It is a good thing Mike decided to make these cuts available. Lively and sparkling with enthusiasm, the album certainly deserves an A-plus. Class Act will tide us over until Mike’s next album of his own great songs rears its head.
Jari Mäkeläinen asked me to contribute a sidebar piece to be used in Manifesti, a fanzine published in Finland. The challenge posed to sidebar contributors: name your all-time top ten power pop acts.
In the words of Micky Dolenz: okay, I will.
MY TOP TEN POWER POP ACTS
by Carl Cafarelli
For me, the challenge of naming my all-time top ten power pop acts is in deciding what parameters of power pop I wanna play within. While many view power pop as strictly a post-Beatles phenomenon, I agree with the view expressed by writers Greg Shaw and Gary Sperrazza! in Bomp! magazine’s epic 1978 power pop issue: power pop began in the ’60s. Greg ‘n’ Gary traced power pop back to the early Who, while I go a little bit further back to the Beatles’ “Please Please Me” in 1963. I’ve begun to entertain the notion that power pop predates even that; I don’t think the music of Buddy Holly, the Beach Boys, or the Everly Brothers is quite power pop, but it’s difficult to dismiss the power pop gravitas of some of Eddie Cochran‘s singles, especially “Somethin’ Else” and “Nervous Breakdown.”
But I wouldn’t list the Beatles or the Kinks among my all-time Fave Rave power pop acts, if only because so much of their work falls outside my idea of power pop. The Who were 100 % power pop until Tommy, and really not power pop after that.
So my power pop Top Ten doesn’t go back to the ’60s. By default, and for different reasons, I wind up agreeing with those who won’t move power pop’s Ground Zero to any date before John, Paul, George, and Ringo settled on separate and individual long and winding roads. I’ve also come to accept the idea that power pop isn’t so much a genre as it an approach, which means relatively few acts are strictly power pop all of the time. With all that said, this list offers ten dynamic rock ‘n’ roll combos I’m comfortable referring to as power pop acts.
Yeah, I was lying. Upon further review, you can’t talk about power pop without talking about the early Who, “I Can’t Explain” through The Who Sell Out. It’s not just because Pete Townshend coined the phrase; it’s because he and his band embodied it. Everything the Who did before Tommy is at least peripheral to power pop, and much of it is the power pop Gospel.
Power pop on the radio, where it belongs. The horny singles–“Go All The Way,” “I Wanna Be With You,” “Tonight,” and “Ecstasy”–plus the dreamy “Let’s Pretend” (also covered by the Bay City Rollers) and album track “Play On” combine for a compact summary of the Raspberries’ power pop c.v.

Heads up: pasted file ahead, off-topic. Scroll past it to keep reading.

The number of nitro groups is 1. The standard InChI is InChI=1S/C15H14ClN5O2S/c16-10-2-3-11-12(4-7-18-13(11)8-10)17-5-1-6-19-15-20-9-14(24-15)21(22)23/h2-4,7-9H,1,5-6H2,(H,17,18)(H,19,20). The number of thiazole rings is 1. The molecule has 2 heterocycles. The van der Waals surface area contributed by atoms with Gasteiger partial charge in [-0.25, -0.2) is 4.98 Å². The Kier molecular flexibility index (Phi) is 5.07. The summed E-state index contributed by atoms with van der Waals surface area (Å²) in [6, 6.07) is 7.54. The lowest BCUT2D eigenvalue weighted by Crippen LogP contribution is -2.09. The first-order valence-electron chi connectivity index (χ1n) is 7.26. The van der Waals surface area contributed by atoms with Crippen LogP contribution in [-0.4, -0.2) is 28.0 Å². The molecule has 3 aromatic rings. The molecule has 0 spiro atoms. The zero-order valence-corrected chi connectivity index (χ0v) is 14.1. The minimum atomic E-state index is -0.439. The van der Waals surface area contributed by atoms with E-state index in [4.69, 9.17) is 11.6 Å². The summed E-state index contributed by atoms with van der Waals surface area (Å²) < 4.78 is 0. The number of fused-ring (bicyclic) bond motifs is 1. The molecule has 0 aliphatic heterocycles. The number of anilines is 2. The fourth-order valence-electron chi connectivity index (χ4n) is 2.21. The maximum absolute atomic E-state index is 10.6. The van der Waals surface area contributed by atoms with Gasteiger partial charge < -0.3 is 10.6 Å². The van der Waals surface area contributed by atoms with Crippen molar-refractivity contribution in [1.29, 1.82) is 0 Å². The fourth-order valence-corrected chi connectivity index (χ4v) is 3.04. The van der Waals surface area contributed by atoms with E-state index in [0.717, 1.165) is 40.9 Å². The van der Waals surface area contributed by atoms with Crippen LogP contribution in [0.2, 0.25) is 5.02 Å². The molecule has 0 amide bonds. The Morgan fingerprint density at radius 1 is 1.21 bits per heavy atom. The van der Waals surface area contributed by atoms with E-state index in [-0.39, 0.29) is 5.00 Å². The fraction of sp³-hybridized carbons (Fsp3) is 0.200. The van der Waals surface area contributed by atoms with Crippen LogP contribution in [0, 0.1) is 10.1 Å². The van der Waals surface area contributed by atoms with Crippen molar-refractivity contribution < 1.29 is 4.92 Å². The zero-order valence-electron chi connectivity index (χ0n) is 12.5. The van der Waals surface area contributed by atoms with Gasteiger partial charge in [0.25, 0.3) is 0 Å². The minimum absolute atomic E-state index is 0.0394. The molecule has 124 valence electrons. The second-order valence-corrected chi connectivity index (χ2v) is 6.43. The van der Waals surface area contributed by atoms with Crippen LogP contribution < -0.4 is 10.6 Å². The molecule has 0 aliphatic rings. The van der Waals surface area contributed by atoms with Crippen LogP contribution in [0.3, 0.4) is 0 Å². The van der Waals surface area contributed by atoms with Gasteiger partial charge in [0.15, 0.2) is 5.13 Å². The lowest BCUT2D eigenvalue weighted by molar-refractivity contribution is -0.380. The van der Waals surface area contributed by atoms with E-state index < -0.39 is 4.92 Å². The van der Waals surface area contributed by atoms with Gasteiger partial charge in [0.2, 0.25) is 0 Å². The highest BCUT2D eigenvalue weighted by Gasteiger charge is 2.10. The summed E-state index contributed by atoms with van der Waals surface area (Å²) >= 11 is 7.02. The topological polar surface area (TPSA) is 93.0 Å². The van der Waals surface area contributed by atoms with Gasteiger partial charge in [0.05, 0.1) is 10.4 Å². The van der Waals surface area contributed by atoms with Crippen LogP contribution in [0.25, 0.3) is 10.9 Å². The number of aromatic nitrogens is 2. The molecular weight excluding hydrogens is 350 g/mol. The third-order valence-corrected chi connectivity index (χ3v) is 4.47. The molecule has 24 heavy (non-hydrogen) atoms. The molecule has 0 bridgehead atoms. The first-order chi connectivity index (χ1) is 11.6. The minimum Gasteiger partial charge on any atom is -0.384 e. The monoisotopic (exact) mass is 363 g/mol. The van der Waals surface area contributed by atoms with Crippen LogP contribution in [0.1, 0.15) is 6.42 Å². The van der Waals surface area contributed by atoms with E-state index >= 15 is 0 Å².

A consistently controversial choice for a power pop list, but I side with the Bomp! writers who considered the Ramones an essential part of the power pop story. The first four albums tell the tale: Ramones, Leave Home, Rocket To Russia, and Road To Ruin, with a little extra oomph provided by the irresistible in-concert document It’s Alive!
This gets back to the idea that some (many, most) power pop bands aren’t power pop all of the time. Badfinger certainly wasn’t, but then I’ve also gotta get back to that idea of power pop on the radio, where it belongs. “Baby Blue” may be my all-time # 1 favorite track by anybody.
On the other hand, the Romantics are generally power pop regardless of their intent. It’s their DNA. They tried to make a hard rock album, Strictly Personal, but it came out as hard-rockin’ power pop, and I mean that as a compliment. If you do just one Romantics album, you’ve gotta go with the eponymous debut, which includes “What I Like About You” and “When I Look In Your Eyes.” Their early indie singles are likewise essential, especially “Little White Lies”/”I Can’t Tell You Anything.”
I continuously waffle on the question of whether or not the Go-Go’s can be considered a power pop act. Their debut album Beauty And The Beat comes close at the very least, and its power remains undiminished forty years on. It’s not just that album’s great singles “We Got The Beat” and “Our Lips Are Sealed,” but also album tracks like “Can’t Stop The World” and “This Town” that make the case on behalf of the Go-Go’s. Add in subsequent tracks from “Vacation” to “Head Over Heels” to “The Whole World Lost Its Head” to “La La Land,” and it’s difficult to deny the truth that this is pop with power.
Cheating, but I don’t care. The Nerves’ eponymous 1976 EP inspired Blondie with “Hanging On The Telephone” (written by the Nerves’ Jack Lee), but Lee’s fellow Nerves Paul Collins and Peter Case went on to have significant and prevailing impact on power pop with their post-Nerves work in Paul Collins’ Beat and the Plimsouls, respectively.